Should Wal-Mart Be Broken Up?
Wal-Mart-hating interventionists are running out of reasons to hate Wal-Mart. Incapable of making any kind of coherent argument that America's biggest retailer is harmful to consumers or workers, they are now rewriting American business history — including the history of antitrust regulation — to vent their hatred of an institution that has done more to help the poor than all the government welfare programs devised in Washington.
A case in point is the cover of the July 2006 issue of Harper's magazine that demands: "Break Up Wal-Mart!" Inside is a jumble of inaccuracies, fabrications, and economic mythology in the form of an article by one Barry C. Lynn entitled "Breaking the Chain: The Antitrust Case Against Wal-Mart." Lynn is a "fellow of the New America Foundation," which claims to espouse "new ideas" for public policy. In this case, Lynn espouses the "new idea" of applying nineteenth-century antitrust law to twenty-first century commerce.
The article begins with a straw-man caricature of market exchange. Ask yourself this: The last time you went to the store to buy a carton of milk, did you engage in a death "struggle" against other customers, as well as the merchant? Did you "grasp and elbow" your way to the milk aisle and then back to the checkout? Did you "shout and shove" your way through the store, amidst hundreds of others doing the same? Or did you simply pay for the milk, receive a "thank you" from the checkout clerk, after which you returned the pleasantry?
If you answered "yes" to the first three questions then you agree with Lynn about the essential nature of market exchange, or "laissez faire," as he labels it. You would also be speaking absurdities.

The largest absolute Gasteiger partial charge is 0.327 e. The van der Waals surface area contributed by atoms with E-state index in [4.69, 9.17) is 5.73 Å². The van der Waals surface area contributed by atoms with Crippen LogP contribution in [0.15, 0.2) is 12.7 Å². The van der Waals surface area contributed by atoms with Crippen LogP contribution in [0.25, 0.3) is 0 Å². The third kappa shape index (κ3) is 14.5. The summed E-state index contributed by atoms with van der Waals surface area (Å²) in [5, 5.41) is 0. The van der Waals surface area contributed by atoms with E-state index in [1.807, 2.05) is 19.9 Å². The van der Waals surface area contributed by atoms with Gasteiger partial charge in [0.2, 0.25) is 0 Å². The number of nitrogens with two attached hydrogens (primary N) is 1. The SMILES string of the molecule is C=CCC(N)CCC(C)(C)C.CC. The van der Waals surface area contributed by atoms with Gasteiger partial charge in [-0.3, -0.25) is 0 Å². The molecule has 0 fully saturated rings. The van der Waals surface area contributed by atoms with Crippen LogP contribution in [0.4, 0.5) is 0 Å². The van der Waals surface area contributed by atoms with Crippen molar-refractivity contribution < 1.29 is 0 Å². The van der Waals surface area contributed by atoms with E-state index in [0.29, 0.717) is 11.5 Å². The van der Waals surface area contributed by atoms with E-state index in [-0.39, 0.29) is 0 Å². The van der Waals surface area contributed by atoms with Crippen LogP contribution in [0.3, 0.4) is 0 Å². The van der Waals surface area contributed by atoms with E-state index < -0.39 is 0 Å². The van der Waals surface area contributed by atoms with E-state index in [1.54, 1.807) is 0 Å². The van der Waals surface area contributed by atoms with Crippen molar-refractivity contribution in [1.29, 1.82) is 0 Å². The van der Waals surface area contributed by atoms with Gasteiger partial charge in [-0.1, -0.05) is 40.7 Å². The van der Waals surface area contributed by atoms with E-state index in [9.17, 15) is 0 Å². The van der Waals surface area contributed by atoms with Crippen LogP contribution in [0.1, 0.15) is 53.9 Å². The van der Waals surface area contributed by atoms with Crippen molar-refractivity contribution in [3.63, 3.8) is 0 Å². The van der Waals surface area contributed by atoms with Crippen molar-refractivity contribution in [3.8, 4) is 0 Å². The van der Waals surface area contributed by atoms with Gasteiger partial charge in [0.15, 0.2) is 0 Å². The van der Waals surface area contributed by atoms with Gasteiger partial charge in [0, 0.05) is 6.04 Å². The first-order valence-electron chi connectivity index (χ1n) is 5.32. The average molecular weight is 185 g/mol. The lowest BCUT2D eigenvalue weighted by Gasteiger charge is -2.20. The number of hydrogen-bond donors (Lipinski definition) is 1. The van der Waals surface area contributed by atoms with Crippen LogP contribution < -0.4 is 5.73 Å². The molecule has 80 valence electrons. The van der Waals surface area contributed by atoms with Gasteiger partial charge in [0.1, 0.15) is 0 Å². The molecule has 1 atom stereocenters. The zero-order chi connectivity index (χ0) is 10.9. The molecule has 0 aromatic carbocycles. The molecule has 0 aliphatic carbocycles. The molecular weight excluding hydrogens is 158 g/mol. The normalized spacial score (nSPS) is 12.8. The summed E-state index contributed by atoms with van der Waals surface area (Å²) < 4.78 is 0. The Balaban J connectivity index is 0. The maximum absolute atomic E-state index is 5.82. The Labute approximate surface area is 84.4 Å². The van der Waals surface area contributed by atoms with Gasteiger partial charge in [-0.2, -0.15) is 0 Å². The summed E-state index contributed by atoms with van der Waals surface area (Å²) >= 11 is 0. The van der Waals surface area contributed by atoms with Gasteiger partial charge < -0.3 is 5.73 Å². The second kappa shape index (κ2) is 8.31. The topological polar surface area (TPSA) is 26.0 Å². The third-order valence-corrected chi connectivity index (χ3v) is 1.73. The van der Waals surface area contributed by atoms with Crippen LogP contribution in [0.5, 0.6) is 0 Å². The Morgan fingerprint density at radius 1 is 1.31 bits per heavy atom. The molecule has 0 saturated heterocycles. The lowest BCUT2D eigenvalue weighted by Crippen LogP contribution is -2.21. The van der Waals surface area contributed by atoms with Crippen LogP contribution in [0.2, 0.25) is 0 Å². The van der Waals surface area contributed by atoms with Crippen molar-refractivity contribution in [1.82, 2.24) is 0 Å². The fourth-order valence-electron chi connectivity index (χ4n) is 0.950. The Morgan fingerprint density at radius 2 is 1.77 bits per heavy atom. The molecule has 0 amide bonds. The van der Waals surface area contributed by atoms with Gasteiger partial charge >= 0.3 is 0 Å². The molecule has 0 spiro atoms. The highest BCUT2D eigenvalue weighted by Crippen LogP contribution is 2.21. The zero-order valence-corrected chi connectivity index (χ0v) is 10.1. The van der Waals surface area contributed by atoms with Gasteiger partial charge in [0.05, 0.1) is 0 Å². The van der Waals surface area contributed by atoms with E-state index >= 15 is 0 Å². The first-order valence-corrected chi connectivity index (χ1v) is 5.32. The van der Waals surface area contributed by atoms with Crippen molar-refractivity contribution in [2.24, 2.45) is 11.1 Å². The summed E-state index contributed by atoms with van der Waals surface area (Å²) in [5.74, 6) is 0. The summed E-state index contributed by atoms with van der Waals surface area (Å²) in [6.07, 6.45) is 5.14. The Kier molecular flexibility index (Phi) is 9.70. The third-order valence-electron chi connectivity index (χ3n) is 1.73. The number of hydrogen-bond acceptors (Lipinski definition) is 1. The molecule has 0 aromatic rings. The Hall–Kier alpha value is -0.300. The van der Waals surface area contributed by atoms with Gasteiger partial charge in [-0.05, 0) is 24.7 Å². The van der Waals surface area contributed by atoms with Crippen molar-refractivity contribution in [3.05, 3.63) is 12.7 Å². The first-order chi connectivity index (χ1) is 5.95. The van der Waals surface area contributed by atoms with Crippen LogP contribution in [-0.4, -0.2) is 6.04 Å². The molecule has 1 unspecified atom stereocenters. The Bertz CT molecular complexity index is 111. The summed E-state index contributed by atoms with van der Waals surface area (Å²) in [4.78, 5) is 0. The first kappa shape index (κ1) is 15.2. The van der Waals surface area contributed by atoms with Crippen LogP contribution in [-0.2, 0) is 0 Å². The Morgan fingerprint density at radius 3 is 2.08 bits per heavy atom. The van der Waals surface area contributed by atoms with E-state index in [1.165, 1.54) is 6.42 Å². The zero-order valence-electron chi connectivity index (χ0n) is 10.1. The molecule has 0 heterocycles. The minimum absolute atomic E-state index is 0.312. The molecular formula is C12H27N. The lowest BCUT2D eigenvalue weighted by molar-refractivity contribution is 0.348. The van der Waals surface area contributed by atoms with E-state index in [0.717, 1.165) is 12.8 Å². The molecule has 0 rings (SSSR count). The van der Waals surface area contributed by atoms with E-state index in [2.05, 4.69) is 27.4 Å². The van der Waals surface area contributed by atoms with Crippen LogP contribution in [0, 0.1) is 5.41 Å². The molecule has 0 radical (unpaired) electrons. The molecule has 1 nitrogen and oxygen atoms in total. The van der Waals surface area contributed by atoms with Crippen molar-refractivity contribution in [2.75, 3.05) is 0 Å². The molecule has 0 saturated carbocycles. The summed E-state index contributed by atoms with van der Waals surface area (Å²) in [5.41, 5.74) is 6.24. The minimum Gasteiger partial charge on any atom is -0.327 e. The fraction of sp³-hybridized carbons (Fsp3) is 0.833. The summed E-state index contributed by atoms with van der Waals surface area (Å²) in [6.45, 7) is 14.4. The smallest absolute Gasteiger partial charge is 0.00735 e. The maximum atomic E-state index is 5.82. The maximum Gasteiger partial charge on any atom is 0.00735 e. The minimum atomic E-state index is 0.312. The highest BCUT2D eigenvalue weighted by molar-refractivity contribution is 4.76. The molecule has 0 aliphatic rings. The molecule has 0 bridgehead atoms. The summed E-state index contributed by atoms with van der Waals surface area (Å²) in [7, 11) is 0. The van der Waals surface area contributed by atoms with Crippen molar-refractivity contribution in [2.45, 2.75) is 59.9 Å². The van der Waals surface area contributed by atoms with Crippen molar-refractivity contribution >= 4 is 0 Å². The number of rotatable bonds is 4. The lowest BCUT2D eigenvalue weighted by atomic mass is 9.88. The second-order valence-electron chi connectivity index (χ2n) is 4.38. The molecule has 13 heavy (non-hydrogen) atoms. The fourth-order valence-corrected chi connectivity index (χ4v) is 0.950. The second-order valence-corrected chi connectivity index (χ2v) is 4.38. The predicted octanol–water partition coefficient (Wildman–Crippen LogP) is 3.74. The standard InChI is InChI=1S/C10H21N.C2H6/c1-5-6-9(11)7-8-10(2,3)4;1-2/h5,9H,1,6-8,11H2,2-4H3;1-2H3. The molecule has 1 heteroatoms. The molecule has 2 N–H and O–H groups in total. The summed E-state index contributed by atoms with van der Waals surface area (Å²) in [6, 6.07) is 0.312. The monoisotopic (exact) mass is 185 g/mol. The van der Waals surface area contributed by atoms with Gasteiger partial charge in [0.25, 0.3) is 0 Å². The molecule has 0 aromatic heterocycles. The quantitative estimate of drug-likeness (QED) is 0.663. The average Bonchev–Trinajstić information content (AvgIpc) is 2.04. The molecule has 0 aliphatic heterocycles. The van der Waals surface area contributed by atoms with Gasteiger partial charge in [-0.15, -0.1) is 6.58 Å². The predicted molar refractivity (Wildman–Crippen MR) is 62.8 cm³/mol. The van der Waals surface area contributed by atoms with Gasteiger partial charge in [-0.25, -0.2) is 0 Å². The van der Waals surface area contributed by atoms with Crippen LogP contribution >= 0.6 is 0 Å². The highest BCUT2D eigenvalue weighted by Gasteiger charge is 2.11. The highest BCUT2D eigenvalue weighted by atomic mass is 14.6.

After grossly mischaracterizing free-market exchange, Lynn doesn't even wait until the second paragraph to present an incorrect rendition of business history. "From Adam Smith onward," he declares, "almost all the great preachers of laissez faire … accepted the need to use the power of the state" to battle monopoly so as not to "throw off basic balances," whatever that may mean.
In reality, as opposed to Lynn's theory, from Adams Smith on (and before that), monopoly was always understood as being created by government. Indeed, The Wealth of Nations was a critique of mercantilism, the system of state-sponsored monopolies, protectionism, and monetary superstition that plagued European economies at the time (1776).
Lynn gets Adam Smith completely backwards. For example, in the famous passage in The Wealth of Nations where Smith remarks that businessmen "seldom meet, even in merriment," where the conversation does not turn into some sort of rhetorical conspiracy against the public, in the very next sentence he says that any laws to prevent such meetings would be inconsistent with liberty and justice. He was not a trust buster, as Lynn would have us believe.
Moving on to paragraph two, Lynn complains that the Reagan administration "eviscerated America's century-long tradition of antitrust enforcement…" Tell that to Bill Gates and other victims of the federal government's nonstop persecutions of successful businesses under the guise of antitrust. Lynn seems oblivious to the easily discovered fact that the budget of the US Federal Trade Commission is more than triple what it was in the last year of the Reagan administration; that there are still thousands of private antitrust lawsuits filed every year, and that growing armies of government bureaucrats, always seeking to justify their existence and expand their budgets, are employed not only by the FTC but also by the Antitrust Division of the US Department of Justice and by state attorneys general, who also regulate "monopoly."
Lynn, whose resume identifies him as a business consultant, blames General Motors's current economic woes on "intense competition" while ignoring the role of labor unions and massive government regulation in destroying one of America's great corporations. He is in a panic over the fact that there is "consolidation" in the iron ore and glass container industries, and the fact that Nike and Adidas "split a 60 percent share of the global market" for sneakers. In doing so he ignores the past half century of research — and experience — on and with corporate mergers.